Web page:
Tcherepnin: Cello Sonata No. 1; Cello Sonata No. 2; Cello Sonata No. 3; The Well-Tempered Cello; Songs and Dances; Ode

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COMPOSERS: Tcherepnin
LABELS: Chandos
WORKS: Cello Sonata No. 1; Cello Sonata No. 2; Cello Sonata No. 3; The Well-Tempered Cello; Songs and Dances; Ode
PERFORMER: Alexander Ivashkin (cello), Geoffrey Tozer (piano)
CATALOGUE NO: CHAN 9770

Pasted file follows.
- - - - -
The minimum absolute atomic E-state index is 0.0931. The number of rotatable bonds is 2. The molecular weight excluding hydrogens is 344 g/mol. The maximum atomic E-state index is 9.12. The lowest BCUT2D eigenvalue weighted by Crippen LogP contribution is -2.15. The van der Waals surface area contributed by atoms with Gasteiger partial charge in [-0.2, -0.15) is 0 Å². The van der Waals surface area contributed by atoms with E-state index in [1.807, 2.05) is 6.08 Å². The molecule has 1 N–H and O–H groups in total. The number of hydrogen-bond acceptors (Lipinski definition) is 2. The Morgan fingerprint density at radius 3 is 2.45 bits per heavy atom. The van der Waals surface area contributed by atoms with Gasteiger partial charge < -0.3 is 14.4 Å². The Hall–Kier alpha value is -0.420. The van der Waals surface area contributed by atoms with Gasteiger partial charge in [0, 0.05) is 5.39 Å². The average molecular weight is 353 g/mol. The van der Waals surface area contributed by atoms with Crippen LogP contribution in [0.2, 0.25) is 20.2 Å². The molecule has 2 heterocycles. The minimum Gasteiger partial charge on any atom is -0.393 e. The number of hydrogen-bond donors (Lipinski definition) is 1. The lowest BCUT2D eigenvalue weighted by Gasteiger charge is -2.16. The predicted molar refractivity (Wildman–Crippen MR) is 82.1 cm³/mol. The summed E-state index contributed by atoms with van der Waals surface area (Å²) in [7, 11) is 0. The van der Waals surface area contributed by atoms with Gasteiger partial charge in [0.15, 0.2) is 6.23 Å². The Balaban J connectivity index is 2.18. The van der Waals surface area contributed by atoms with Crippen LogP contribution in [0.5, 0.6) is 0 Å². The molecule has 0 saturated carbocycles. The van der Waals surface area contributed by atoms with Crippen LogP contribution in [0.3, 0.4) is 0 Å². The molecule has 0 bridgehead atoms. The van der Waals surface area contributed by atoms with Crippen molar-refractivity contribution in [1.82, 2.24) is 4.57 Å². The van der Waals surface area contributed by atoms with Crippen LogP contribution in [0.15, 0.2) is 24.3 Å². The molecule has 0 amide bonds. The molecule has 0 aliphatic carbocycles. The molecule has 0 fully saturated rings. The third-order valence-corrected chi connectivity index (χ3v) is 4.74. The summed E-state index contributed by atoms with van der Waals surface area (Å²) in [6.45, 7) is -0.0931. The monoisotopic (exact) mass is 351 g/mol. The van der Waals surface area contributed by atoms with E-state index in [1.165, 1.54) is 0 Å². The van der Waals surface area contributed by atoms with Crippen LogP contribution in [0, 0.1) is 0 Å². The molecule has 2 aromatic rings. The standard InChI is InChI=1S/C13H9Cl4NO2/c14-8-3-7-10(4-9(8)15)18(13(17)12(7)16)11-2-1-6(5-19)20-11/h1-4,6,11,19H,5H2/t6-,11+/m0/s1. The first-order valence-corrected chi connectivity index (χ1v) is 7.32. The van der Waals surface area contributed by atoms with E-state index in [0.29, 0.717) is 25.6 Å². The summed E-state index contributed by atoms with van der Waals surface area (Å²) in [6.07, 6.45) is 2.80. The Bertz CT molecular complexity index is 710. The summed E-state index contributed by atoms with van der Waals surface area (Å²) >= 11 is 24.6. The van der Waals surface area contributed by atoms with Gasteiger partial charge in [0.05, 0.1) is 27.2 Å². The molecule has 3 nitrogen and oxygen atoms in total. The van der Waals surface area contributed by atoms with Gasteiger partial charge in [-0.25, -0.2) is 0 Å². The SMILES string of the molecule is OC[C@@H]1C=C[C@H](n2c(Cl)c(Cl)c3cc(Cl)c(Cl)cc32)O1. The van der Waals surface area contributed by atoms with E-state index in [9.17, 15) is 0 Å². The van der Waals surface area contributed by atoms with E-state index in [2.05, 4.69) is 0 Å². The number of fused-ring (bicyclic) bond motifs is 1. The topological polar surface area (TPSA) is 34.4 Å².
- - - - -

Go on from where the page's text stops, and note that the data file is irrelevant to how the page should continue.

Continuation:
Alexander Ivashkin, ably partnered by Geoffrey Tozer (and the pianist needs to be a virtuoso), proves a powerful advocate for some splendid, virtually unknown cello-piano repertoire (everything except the tiny Ode is a first recording). Tcherepnin’s three pithy and brilliant sonatas from the early Twenties, with their manic toccatas, scintillating ostinati, resourceful use of extreme registers in both instruments and their soulful, deeply Russian melodic invention, show clearly why the young composer was regarded for a while as a direct rival to Prokofiev. It’s Shostakovich, though, who is recalled (or rather anticipated) in The Well-Tempered Cello (1925-6), a set of 12 preludes on Tcherepnin’s personal, oriental-sounding nine-note scale. Tcherepnin’s absolute command of both instruments is a continual delight, and his movements have a blessed brevity, packed with incident and never outstaying their welcome – in fact, his penchant for downbeat endings, simply stopping as soon as the invention has, is a trait many modern composers could study. The much later Songs and Dances, bravura fantasies on Russian and Asiatic folksongs, is a Romantic charmer, ending with a stunning Kazakh Dance. Superbly played and recorded, the disc is a continual pleasure – these are works which deserve, as of right, to be encountered more frequently on the concert platform. Calum MacDonald

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